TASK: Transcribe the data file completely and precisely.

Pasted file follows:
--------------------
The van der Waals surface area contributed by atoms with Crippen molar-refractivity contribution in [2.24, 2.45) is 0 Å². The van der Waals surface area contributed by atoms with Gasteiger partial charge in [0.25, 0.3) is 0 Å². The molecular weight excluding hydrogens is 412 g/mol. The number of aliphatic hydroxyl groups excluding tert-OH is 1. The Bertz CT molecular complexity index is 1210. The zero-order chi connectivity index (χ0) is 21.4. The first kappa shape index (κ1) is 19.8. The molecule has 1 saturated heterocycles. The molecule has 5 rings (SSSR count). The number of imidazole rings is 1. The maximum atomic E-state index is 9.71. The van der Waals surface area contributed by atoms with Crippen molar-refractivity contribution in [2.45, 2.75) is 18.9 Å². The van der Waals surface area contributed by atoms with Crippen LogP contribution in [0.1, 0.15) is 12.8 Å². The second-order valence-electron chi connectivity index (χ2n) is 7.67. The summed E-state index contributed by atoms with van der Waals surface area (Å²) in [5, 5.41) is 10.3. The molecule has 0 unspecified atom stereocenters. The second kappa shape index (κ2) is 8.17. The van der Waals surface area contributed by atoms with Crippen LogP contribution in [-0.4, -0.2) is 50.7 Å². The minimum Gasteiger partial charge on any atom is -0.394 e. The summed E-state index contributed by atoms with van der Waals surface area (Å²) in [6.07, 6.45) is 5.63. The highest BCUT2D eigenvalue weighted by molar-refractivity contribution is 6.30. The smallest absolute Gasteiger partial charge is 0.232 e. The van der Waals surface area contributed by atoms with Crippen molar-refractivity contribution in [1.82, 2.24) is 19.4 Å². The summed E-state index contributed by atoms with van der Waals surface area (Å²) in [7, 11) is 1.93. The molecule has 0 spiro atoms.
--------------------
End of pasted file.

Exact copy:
The van der Waals surface area contributed by atoms with Crippen molar-refractivity contribution in [2.24, 2.45) is 0 Å². The van der Waals surface area contributed by atoms with Gasteiger partial charge in [0.25, 0.3) is 0 Å². The molecular weight excluding hydrogens is 412 g/mol. The number of aliphatic hydroxyl groups excluding tert-OH is 1. The Bertz CT molecular complexity index is 1210. The zero-order chi connectivity index (χ0) is 21.4. The first kappa shape index (κ1) is 19.8. The molecule has 1 saturated heterocycles. The molecule has 5 rings (SSSR count). The number of imidazole rings is 1. The maximum atomic E-state index is 9.71. The van der Waals surface area contributed by atoms with Crippen molar-refractivity contribution in [2.45, 2.75) is 18.9 Å². The van der Waals surface area contributed by atoms with Crippen LogP contribution in [0.1, 0.15) is 12.8 Å². The second-order valence-electron chi connectivity index (χ2n) is 7.67. The summed E-state index contributed by atoms with van der Waals surface area (Å²) in [5, 5.41) is 10.3. The molecule has 0 unspecified atom stereocenters. The second kappa shape index (κ2) is 8.17. The van der Waals surface area contributed by atoms with Crippen LogP contribution in [-0.4, -0.2) is 50.7 Å². The minimum Gasteiger partial charge on any atom is -0.394 e. The summed E-state index contributed by atoms with van der Waals surface area (Å²) in [6.07, 6.45) is 5.63. The highest BCUT2D eigenvalue weighted by molar-refractivity contribution is 6.30. The smallest absolute Gasteiger partial charge is 0.232 e. The van der Waals surface area contributed by atoms with Crippen molar-refractivity contribution in [1.82, 2.24) is 19.4 Å². The summed E-state index contributed by atoms with van der Waals surface area (Å²) in [7, 11) is 1.93. The molecule has 0 spiro atoms.